Can a hotel kick you out if you let an unregistered guest share a room with you?

  • We are going to an event and because of this event all hotels are fully booked. Now a friend wants to join us, but can't find accommodation. We are okay with him crashing in our hotel room, either on the couch or on a self-inflatable mattress. We have done this in the past where we secretly sneaked the "guest" in.

    It is not that we don't want to pay the tourist tax, it is that when ask and the hotel says no, we can't sneak him in, because we drew attention to ourself. In many hotels you can just order another bed, but there are also a lot that don't have that service.

    I don't have any ethical problems with my behavior of secretly hosting a guest. I did pay for the room. I don't like being sneaky about it, since again I do pay for the hotel room. Also if I have to choose between sneaking someone in the room to crash on the couch or let him/her sleep on bench in the park. I opt for the first.

    Am I just worrying to much and will being honest about it in the end be acceptable to most if not all hotels?

    I think it can vary a lot by country (rules, fire codes, average room size, taxes etc) - are you hoping for a general answer, or one specific to a particular country?

    You could also just call to ask if it's at all possible without mentioning your current booking, possibly pretending to plan another trip. Nobody is going to cross-check your name or phone number. Or have your friend call and explain the situation, in the unlikely event the conversation somehow goes badly and you want to take your chances, the hotel wouldn't know who to watch and you can still try it.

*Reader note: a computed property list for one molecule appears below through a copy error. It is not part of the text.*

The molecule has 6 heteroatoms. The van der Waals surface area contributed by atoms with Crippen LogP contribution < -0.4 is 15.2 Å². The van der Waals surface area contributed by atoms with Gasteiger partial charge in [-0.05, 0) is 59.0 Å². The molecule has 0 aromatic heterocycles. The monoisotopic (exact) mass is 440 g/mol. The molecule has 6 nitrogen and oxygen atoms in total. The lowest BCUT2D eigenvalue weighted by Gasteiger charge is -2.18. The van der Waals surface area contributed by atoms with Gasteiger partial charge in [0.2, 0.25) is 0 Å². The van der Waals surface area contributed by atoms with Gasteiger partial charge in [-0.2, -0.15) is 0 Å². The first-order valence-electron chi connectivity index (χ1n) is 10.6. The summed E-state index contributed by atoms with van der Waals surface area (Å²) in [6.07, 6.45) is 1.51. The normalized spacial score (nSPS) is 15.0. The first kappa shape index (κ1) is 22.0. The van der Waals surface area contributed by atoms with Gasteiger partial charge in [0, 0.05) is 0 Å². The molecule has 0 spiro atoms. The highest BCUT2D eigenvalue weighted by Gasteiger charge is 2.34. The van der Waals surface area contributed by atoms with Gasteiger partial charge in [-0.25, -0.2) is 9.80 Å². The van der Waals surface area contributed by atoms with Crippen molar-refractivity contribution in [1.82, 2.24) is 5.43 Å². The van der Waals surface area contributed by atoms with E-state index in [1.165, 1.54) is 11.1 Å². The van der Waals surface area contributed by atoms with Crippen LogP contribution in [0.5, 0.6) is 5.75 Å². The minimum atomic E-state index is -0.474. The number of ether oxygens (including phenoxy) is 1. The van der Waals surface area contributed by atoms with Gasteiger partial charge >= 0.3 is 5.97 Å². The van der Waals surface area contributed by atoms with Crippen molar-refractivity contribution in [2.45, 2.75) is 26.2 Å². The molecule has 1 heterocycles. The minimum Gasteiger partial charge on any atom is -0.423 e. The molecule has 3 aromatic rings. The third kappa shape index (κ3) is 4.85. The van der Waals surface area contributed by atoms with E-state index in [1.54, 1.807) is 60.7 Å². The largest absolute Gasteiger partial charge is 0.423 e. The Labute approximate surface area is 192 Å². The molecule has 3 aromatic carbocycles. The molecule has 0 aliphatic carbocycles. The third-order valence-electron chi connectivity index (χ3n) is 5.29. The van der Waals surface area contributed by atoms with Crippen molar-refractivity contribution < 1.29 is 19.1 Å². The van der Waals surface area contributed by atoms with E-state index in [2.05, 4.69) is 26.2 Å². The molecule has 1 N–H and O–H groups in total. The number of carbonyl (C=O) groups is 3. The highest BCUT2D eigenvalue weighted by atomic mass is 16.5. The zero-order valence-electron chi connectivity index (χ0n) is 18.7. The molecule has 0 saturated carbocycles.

@andra When you book a room in a hotel, you are agreeing to a contract with certain terms and expectations on both parties. If you violate the terms of the contract, then the hotel is free to withdraw the services it agreed to provide you as stipulated in the contract and in applicable law.

    @choster agreed. But is the number of particpants part of the terms and general conditions? I have specifically checked on two occasions and nothing was said about the number of occupants. Actually if you don't say so, you usually pay double toursits tax on booking, even if only details of one visitor is giving. So given this behavior by hotels, my behavior is just reciprocity.

    @choster The hotel might be free to withdraw the services it agreed to provide… or not, indeed as stipulated in the contract (which we don't know) and in applicable law (which we don't know either as the OP did not even specify a country). As a rule, if you violate the terms of a contract, you are still bound by it. You *might* be liable for damages and there *might* be any number of other consequences specified in the contract itself but it is certainly not automatically voided.

    @Annoyed We're in agreeement; I didn't say the contract was void, I said the hotel was *free to withdraw services... as stipulated in the contract and in applicable law*.

    @choster But my point is that we don't know the contract or applicable law. Following this logic, I could just as well write the exact opposite and it would be equally true.

    I've seen contracts that forbid unregistered guests after a certain time of night. Since you've done this before on the sly, you are probably aware that you are breaching the contract. If you don't invite them down to the free breakfast you'll probably get away with it, especially if you leave a good tip for the cleaners. The guest will consume more hot water, more toiletries etc. so you can't say what you are doing is completely honest.

    Your post implies that you can EITHER sneak them into a room OR let them sleep rough. If you do not want your friend sleeping on a bench in the park, you can get them a room in another hotel. Or tell them not to come. Nobody is FORCING you to act fraudulently! It's a contrived rationalisation.